Lakeland University’s new Cooperative Education program continues to attract strong interest both from employers seeking to expand their workforce and from students/families making their educational choices.
This fall, Lakeland welcomed a record first-year class to campus thanks to the co-op program. Lakeland saw 217 first-time, full-time students arrive on campus, a 24 percent increase over 2017. Lakeland’s previous best first-year class was 215 in 2013.
The first-year class includes 118 students joining Lakeland’s new co-op program, far exceeding the goal the university had set for year one.
Lakeland’s co-op program allows students to work for local employers and gain 12-18 months of professional work experience prior to graduation. Students can use wages they earn to pay their tuition, minimizing debt after graduation.
“The co-op model for educating students in a liberal arts setting will be economically sustainable for the majority of the families in this region of the Midwest,” said Lakeland President David Black.
“We introduced cooperative education as an alternative to the pathway available at most institutions, and clearly it resonated with students and their parents. Students with intellectual curiosity and the motivation to work should have the opportunity to complete an arts and sciences education that includes experiential learning and that leaves them with little or no debt,” Dr. Black explained.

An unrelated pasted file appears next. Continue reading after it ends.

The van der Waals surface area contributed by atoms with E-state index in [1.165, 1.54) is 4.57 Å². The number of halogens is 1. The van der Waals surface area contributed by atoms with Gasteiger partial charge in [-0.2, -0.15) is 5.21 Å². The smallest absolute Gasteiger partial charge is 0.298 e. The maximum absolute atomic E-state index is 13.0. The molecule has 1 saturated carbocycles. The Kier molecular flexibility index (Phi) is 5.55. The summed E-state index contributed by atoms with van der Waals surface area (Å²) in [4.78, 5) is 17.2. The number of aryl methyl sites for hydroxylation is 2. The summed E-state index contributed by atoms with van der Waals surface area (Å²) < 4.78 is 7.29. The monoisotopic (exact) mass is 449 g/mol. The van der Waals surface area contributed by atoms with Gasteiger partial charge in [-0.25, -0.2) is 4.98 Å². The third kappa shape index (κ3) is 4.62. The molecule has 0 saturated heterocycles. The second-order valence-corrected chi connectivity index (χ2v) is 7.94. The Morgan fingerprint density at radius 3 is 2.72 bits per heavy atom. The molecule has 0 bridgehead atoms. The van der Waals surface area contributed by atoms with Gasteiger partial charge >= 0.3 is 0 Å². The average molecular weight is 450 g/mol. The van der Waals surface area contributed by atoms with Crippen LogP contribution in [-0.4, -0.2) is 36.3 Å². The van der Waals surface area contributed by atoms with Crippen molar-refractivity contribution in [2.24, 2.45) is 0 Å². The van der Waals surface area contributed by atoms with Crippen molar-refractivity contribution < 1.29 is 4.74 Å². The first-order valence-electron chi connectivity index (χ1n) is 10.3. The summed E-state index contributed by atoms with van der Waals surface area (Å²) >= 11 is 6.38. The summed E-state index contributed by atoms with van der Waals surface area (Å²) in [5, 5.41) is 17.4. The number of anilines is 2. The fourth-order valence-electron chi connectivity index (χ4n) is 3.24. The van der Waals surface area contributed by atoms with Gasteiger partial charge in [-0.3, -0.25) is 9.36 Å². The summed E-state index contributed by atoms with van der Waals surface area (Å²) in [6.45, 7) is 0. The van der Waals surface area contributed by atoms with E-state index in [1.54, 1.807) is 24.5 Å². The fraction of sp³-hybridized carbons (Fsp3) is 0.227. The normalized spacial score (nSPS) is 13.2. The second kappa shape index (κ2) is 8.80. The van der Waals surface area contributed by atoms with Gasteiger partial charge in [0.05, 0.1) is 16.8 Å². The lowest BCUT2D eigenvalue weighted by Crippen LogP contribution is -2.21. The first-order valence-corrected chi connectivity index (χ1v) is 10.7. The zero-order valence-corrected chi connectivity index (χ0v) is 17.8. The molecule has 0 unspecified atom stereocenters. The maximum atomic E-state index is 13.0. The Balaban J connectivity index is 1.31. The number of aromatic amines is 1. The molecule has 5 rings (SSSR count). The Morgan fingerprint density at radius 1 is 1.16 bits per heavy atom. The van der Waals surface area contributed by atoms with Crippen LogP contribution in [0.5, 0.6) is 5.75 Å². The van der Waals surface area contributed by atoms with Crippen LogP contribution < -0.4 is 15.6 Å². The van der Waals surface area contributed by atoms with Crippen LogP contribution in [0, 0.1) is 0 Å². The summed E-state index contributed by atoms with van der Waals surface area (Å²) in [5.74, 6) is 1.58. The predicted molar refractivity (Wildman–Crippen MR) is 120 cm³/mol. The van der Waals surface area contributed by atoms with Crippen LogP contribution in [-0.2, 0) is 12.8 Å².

Lakeland’s founding employer partners include: Aurora Health Care, Bemis, Blue Harbor Resort, Clifton Larson Allen, Destination Kohler, Inspire Sheboygan County, Johnsonville, Masters Gallery, The Osthoff Resort, Sargento, Schenck, Sun Graphics Media, United Way of Sheboygan County, and Vollrath.
“We’re providing them with the human capital needed to help them achieve their operating and growth goals, which is part of the reason we exist,” President Black said. “We’re excited with the reception co-op has received from employers. They play a critical role in delivering work opportunities for our co-op students.”